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Learning the lessons of the Patriot Act

Next week, the USA Patriot Act will turn 8 years old. Passed just six weeks after 9/11, on Oct. 26, 2001, the legislation revamped dozens of laws governing search and surveillance powers.

Next week, the USA Patriot Act will turn 8 years old. Passed just six weeks after 9/11, on Oct. 26, 2001, the legislation revamped dozens of laws governing search and surveillance powers. In many cases, those powers were substantially broadened by the act.

Later this year, three controversial provisions of the Patriot Act will expire unless Congress moves to reauthorize them. In mid-September, President Barack Obama’s Justice Department called for the renewal of those provisions in their current form. Soon afterward, Sens. Russ Feingold, D-Wis., and Patrick Leahy, D-Vt., set out competing legislative plans for amending those same authorities.

Whatever transpires, Congress will be forced to act on the matter before Dec. 31. In the meantime, what lessons has America learned from its Patriot Act experience?

The value of sunset clauses
In the weeks after 9/11, the federal government scrambled to formulate a response to September’s massive terror attacks. On the legislative front, the Justice Department quickly drafted the 300-page USA Patriot Act, and submitted it to Congress for approval.

The legislation was a grab bag of provisions, including appropriations for the families of terror victims, and changes to the ways that banks reported large deposits. Still other aspects of the bill expanded search and seizure authorities used by police and intelligence agencies. These provisions would eventually come to define the Patriot Act in the eyes of much of the public.

The act’s rapid compilation meant that many previously existing legislative proposals were included in the draft bill. Fragments of bills that had been considered by Congress before — and had been rejected — were integrated into the language of the Patriot Act. In large part, this old material was composed of police powers that had been pursued by the Clinton administration in the aftermath of Oklahoma City bombing.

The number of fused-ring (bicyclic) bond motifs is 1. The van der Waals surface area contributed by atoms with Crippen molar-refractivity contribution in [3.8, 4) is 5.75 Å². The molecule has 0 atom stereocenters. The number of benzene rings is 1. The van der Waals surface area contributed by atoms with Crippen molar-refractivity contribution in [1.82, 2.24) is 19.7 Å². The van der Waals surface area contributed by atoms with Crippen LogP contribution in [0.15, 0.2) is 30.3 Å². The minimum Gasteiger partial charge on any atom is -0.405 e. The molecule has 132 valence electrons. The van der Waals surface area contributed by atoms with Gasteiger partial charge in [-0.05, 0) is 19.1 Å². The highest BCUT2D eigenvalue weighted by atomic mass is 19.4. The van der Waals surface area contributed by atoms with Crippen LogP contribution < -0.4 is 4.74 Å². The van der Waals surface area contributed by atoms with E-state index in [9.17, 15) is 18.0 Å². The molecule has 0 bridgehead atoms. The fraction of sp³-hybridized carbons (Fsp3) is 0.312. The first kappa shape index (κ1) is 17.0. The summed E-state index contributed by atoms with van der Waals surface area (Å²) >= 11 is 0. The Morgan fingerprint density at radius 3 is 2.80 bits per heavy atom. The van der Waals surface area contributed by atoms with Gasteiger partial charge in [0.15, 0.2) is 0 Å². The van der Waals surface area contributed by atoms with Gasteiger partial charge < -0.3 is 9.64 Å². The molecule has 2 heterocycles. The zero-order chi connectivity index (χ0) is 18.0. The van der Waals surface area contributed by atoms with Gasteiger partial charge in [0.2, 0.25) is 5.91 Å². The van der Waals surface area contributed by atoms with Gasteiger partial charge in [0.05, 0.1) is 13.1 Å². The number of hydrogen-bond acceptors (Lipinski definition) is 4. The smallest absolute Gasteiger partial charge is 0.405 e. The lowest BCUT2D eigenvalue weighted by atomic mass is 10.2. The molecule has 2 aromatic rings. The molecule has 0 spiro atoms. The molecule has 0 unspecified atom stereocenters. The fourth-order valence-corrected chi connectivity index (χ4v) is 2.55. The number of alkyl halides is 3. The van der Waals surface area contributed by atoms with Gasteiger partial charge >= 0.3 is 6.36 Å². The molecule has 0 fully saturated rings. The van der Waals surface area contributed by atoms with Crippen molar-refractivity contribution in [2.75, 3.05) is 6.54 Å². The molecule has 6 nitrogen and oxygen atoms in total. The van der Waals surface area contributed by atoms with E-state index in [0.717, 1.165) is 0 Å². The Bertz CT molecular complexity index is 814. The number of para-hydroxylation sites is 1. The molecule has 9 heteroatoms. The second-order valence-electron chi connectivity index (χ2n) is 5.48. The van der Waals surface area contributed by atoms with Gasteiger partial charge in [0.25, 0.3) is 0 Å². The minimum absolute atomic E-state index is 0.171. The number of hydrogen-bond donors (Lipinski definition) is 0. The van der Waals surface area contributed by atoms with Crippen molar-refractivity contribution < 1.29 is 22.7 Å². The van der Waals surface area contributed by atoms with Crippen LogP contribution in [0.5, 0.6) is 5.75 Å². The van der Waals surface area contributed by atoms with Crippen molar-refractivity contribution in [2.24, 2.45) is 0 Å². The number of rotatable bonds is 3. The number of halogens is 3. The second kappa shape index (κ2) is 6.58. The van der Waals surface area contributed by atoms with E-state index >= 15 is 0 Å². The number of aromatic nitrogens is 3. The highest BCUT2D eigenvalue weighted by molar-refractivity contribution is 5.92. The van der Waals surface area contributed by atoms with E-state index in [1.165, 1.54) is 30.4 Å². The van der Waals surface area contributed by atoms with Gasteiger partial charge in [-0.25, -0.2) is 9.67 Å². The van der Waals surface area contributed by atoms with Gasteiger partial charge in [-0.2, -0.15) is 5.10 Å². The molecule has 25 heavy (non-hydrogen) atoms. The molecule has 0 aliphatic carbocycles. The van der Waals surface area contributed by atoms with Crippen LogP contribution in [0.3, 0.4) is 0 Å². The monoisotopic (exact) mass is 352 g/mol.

During the mid-1990s, Republicans in the House formed a key part of the congressional opposition to these sought-after authorities. Less than a decade later, however, the Republican leadership reversed course and re-introduced many of these same provisions in Patriot Act packaging. While civil libertarians were unable to extract problem provisions from the fast-moving Patriot Act bill prior to a vote, they were able to add a “sunset” expiration date to ensure that Congress would be forced to revisit them at a later time. This proved to be a fortuitous move.

Sunset-driven reform of search powers
Among the powers contained in the initial Patriot Act were broadly written search authorities that gave great deference to police agencies, with limited judicial oversight. These authorities included the power to seize business records or other tangible things under a new category of FISA court order. Under Section 215 of the act, FISA judges were all but mandated to provide orders for tangible things upon a government agent’s request. The “shall issue” language of the Patriot Act directed judges to issue such orders with only minimal review.

The tight constraints that the act placed upon judges — in addition to the act’s total ban on the disclosure of Section 215 orders — spurred litigation by the ACLU. However, before the ACLU’s court challenge resolved itself, the Patriot Act reached its sunset date.

Faced with broad, grass-roots opposition to certain post-9/11 powers, Congress chose to quietly amend some Patriot provisions during their renewal. Section 215, for instance, was altered to allow judges to reject search-warrant applications for these FISA orders. Those served with Section 215 orders were also allowed to contact an attorney to dispute such demands. These legislative changes were substantive enough that the ACLU eventually dropped its litigation. Without the sunset clause, the original, overbroad Section 215 provision might still be on the books.

Whatever becomes of the Patriot Act’s current sunset renewal debate, there is an institutional lesson to be taken from this experience. In the future, sunset triggers like those found in the Patriot Act should be added to other contentious pieces of legislation that come before Congress. Without them, representatives often have little incentive to review and correct their more controversial work.